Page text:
Changes to key interest rates by central banks have a significant impact on economic activity during periods when the economy is expanding. Unfortunately, they seem to have virtually no effect during recessions – the time when the stimulus of monetary policy is most needed.
These are the central findings of research by Professor Silvana Tenreyro and Gregory Thwaites, published by the new Centre for Macroeconomics at the London School of Economics.
The study focuses on the Fed Funds rate, the main monetary policy instrument used by the US Federal Reserve and the counterpart of the Bank Rate set monthly by the Bank of England. The researchers explore the effect of changes in this ‘policy rate’ on US macroeconomic activity over a 40-year period – from 1969 until 2008. Whether central bank interventions of this kind can stimulate activity is a key issue for policy.
The analysis shows that nearly all of the effect of the policy rate on economic activity over the business cycle is attributable to changes made during good times – and it is particularly driven by the responsiveness to rate changes of business investment and consumer spending on durable goods.
A possible explanation is that during recessions, many people decide simply not to buy expensive durables and hence a change in the interest rate does not affect how much they buy. In good times, in contrast, people are buying durables and the level of the interest rate may affect how much they buy.
Whatever the precise mechanism, the researchers find that in an expansion, output and inflation fall in response to an increase in the policy rate in the textbook fashion. But in a recession, the responses of output and inflation to a rate cut are negligible.
Professor Tenreyro comments:
"Our findings have important implications for the design of economic policy.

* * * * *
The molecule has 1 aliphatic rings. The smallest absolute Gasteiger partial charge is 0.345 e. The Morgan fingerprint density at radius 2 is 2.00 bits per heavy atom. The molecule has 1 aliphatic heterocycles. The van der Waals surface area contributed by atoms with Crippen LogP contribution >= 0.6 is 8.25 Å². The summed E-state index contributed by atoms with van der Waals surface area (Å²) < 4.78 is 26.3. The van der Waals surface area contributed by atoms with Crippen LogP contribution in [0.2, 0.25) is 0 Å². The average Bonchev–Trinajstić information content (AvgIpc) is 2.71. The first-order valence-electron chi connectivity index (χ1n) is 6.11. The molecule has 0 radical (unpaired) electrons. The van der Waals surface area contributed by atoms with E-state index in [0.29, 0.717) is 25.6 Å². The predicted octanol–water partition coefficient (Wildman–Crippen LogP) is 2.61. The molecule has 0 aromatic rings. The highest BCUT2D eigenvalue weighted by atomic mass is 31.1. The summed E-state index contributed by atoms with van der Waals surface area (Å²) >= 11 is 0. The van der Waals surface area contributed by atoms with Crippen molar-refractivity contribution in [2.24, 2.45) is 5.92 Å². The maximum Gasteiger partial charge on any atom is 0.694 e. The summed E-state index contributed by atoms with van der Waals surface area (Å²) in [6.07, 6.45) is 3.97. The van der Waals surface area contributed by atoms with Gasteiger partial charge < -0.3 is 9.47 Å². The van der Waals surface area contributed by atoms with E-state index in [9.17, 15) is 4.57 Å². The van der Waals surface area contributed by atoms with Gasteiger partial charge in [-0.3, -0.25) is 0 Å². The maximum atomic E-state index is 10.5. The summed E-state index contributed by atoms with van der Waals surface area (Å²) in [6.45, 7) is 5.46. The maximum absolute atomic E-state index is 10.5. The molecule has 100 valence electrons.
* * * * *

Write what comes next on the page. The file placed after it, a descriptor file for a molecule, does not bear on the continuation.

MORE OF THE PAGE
"If changes in the policy rate have little impact in a recession, central banks need to resort to other measures to achieve the desired expansionary effect – ‘quantitative easing’ and ‘forward guidance’ are current examples.
"Our results also suggest that policy-makers may need to rely more heavily on fiscal or financial policies to stabilise the economy in a deep or protracted slump."
A key issue when studying the effect of monetary policy interventions is causality: when output is contracting – or falling below potential – a central bank is more likely to lower the policy rate (and conversely, when output is expanding, a central bank is more likely to increase the rate). This policy reaction in principle impairs any causal interpretation of the relationship between policy rates and economic activity.
To estimate the causal effect of policy changes in economic activity, the new study relies on a narrative approach to measure policy changes that are exogenous (that is, not reacting to economic developments). By using the Fed's historical records of Federal Open Market Committee meetings, the authors identify historical episodes in which the policy change is not driven by developments on the real side of the economy.
The test of whether monetary interventions matter consists of assessing whether (and how much) activity responds following a monetary policy change. The researchers then use state-of-the-art econometric techniques to analyse whether the response of the economy to changes in the policy variable differ depending on whether the economy is in a boom or bust, finding significant responses only during booms.
Notes for editors:
‘Pushing on a string: US monetary policy is less powerful in recessions’ by Silvana Tenreyro and Gregory Thwaites is the first study published by the new Centre for Macroeconomics at the London School of Economics.
The Centre for Macroeconomics brings together world-class experts to carry out pioneering research on the global economic crisis and to help design policies that alleviate it. The centre encompasses experts from Cambridge University, London School of Economics (LSE), University College London (UCL), the Bank of England and the National Institute of Economic and Social Research (NIESR).
Five major research programmes address the key issues of unemployment, fiscal austerity, financial markets, shifts in the world economy and the development of new methodologies.
The centre is funded by the Economic and Social Research Council (ESRC), the UK’s largest funder of research on economic and social issues
For further information:
Contact CFM Centre Manager Tel: 020 3486 2818, Email: email@example.com